Accepting the Facts.

 

Today I started going through my mail which had piled up after my venture down to Florida. It had piled up pretty good. Among the white envelopes I spotted some familiar blue letters and instantly recognized the political significance.

The 2010 Ray Burton Campaign Kickoff for Executive Council. It was on the 12th from 5-7 at the Oasis Restaurant in Littleton. At 6:42 I was at the Pilot Travel Center in Colonial Heights, Virginia at pump #15 getting fuel enroute to the beaches of sunny and warm Florida. So I missed the Burton Campaign Kickoff for Executive Council. I’m confident the campaign will be two or three votes behind so there will be some campaigning to see for sure. Beyond this, the backpage of the yellow flyer is what really caught my attention. It showed the kickoff event for the Colebrook area at the Colebrook Country Club, it showed a photo with local politicians including: Eric Stohl, Bing Judd, Sen. John Gallus, Rep. Larry Rappaport, Bill Remick and Mike Adamkowski.

Rep. Larry Rappaport. For some reason I’m seeing his name as voting against S.B. 489. I can’t imagine any North Country legislator voting against S.B. 489 or at least any legislator that has even a basic understanding of the economic conditions in this area of the state. I think Rep. Rappaport must have voted his conscience because it doesn’t seem like he voted for his district. The whole northern area of New Hampshire which is Executive Council District #1 is now making me think of Charleston, South Carolina and some of the inland areas that I visited including Jacksonboro and Magnolia Plantation. After I visited historic Fort Sumter I went to the local Barnes & Noble bookstore and started looking at books related to Charleston and the Civil War. Charleston may have won the battle but this city along with the rest of South Carolina definitely lost the war. And the black and white pictures say it all. The tide of war turns against the Confederacy and a Union Army marches into the south bent on vengeance. This is a war. Charleston was shelled into rubble and any plantation or income producing property was burned to the ground by Yankee pickets.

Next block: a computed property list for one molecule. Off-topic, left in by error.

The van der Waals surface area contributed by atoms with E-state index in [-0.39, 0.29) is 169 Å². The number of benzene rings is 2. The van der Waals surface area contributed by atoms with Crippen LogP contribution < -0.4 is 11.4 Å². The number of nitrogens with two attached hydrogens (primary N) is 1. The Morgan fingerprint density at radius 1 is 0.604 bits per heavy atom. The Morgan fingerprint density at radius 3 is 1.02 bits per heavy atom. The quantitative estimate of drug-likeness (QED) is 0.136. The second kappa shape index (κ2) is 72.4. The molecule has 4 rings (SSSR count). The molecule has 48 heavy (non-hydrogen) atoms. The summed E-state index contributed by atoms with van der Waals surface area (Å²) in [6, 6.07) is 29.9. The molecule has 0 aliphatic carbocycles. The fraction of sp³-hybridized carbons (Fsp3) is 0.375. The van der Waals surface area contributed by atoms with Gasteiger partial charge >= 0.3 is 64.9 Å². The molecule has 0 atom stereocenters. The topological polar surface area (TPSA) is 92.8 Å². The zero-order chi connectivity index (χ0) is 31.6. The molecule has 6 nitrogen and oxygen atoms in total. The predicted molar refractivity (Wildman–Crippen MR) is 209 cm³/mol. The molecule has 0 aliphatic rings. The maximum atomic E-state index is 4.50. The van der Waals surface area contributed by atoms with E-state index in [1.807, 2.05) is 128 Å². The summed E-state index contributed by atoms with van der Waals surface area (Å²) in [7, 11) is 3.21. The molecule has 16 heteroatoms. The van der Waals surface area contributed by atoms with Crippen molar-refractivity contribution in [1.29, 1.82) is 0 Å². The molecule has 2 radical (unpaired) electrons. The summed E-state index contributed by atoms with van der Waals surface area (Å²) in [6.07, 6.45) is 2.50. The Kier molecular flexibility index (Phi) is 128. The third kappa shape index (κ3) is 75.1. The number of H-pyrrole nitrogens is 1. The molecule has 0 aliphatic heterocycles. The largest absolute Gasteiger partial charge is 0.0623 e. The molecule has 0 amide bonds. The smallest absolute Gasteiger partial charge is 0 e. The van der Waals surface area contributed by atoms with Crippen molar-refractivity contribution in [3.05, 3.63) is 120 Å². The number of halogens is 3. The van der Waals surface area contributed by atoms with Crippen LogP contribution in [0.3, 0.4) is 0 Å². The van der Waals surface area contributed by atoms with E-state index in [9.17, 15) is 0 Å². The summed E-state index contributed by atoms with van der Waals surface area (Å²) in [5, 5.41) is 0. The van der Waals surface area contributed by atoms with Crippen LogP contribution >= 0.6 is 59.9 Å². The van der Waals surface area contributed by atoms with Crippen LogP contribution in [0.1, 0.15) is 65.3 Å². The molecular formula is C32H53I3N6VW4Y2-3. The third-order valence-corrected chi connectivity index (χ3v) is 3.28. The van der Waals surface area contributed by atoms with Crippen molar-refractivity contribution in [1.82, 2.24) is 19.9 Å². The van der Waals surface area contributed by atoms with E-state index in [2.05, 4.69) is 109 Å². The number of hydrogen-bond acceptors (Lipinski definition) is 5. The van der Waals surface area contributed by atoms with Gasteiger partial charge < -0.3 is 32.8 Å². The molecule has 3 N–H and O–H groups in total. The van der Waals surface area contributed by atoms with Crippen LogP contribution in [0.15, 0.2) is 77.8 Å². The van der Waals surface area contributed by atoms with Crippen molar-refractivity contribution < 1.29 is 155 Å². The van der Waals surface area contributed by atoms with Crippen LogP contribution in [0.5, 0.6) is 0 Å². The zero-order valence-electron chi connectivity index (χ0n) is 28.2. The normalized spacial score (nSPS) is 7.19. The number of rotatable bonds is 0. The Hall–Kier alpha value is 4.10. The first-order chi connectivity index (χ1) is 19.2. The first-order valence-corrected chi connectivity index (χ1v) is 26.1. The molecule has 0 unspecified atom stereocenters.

After the surrender the conditions clearly didn’t improve. Charleston took a long time to rebuild and the inland areas I don’t think have ever recovered. The plantations were never rebuilt and a majority of the taxbase is today either overgrown or unused. There doesn’t appear to be anything moving forward. This scene reminded me of being back in Groveton.

Except in New Hampshire we didn’t have a war, we simply destroyed the taxbase on our very own.